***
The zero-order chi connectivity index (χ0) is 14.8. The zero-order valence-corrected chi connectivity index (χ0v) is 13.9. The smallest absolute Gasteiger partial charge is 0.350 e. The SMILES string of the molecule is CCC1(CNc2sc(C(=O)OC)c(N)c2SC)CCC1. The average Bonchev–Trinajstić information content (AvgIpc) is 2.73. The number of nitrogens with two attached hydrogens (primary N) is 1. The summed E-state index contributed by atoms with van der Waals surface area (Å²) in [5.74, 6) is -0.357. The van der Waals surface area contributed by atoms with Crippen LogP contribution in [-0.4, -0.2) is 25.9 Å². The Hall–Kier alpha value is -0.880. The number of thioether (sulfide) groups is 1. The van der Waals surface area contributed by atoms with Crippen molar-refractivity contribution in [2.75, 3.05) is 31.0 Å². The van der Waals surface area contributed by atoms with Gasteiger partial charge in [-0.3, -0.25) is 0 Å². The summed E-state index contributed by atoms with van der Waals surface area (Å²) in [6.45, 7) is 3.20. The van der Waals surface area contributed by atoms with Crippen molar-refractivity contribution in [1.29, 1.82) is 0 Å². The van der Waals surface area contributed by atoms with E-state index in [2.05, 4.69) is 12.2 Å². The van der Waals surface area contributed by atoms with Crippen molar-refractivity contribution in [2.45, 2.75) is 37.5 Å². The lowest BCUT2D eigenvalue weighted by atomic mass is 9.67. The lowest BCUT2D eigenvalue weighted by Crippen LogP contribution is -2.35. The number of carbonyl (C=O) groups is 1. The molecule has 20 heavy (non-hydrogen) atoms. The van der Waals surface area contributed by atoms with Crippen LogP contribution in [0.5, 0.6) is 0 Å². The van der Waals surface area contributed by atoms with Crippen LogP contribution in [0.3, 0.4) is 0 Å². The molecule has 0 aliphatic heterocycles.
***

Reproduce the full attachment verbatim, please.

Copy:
The zero-order chi connectivity index (χ0) is 14.8. The zero-order valence-corrected chi connectivity index (χ0v) is 13.9. The smallest absolute Gasteiger partial charge is 0.350 e. The SMILES string of the molecule is CCC1(CNc2sc(C(=O)OC)c(N)c2SC)CCC1. The average Bonchev–Trinajstić information content (AvgIpc) is 2.73. The number of nitrogens with two attached hydrogens (primary N) is 1. The summed E-state index contributed by atoms with van der Waals surface area (Å²) in [5.74, 6) is -0.357. The van der Waals surface area contributed by atoms with Crippen LogP contribution in [-0.4, -0.2) is 25.9 Å². The Hall–Kier alpha value is -0.880. The number of thioether (sulfide) groups is 1. The van der Waals surface area contributed by atoms with Crippen molar-refractivity contribution in [2.75, 3.05) is 31.0 Å². The van der Waals surface area contributed by atoms with Gasteiger partial charge in [-0.3, -0.25) is 0 Å². The summed E-state index contributed by atoms with van der Waals surface area (Å²) in [6.45, 7) is 3.20. The van der Waals surface area contributed by atoms with Crippen molar-refractivity contribution in [1.29, 1.82) is 0 Å². The van der Waals surface area contributed by atoms with E-state index in [2.05, 4.69) is 12.2 Å². The van der Waals surface area contributed by atoms with Crippen molar-refractivity contribution in [2.45, 2.75) is 37.5 Å². The lowest BCUT2D eigenvalue weighted by atomic mass is 9.67. The lowest BCUT2D eigenvalue weighted by Crippen LogP contribution is -2.35. The number of carbonyl (C=O) groups is 1. The molecule has 20 heavy (non-hydrogen) atoms. The van der Waals surface area contributed by atoms with Crippen LogP contribution in [0.5, 0.6) is 0 Å². The van der Waals surface area contributed by atoms with Crippen LogP contribution in [0.3, 0.4) is 0 Å². The molecule has 0 aliphatic heterocycles.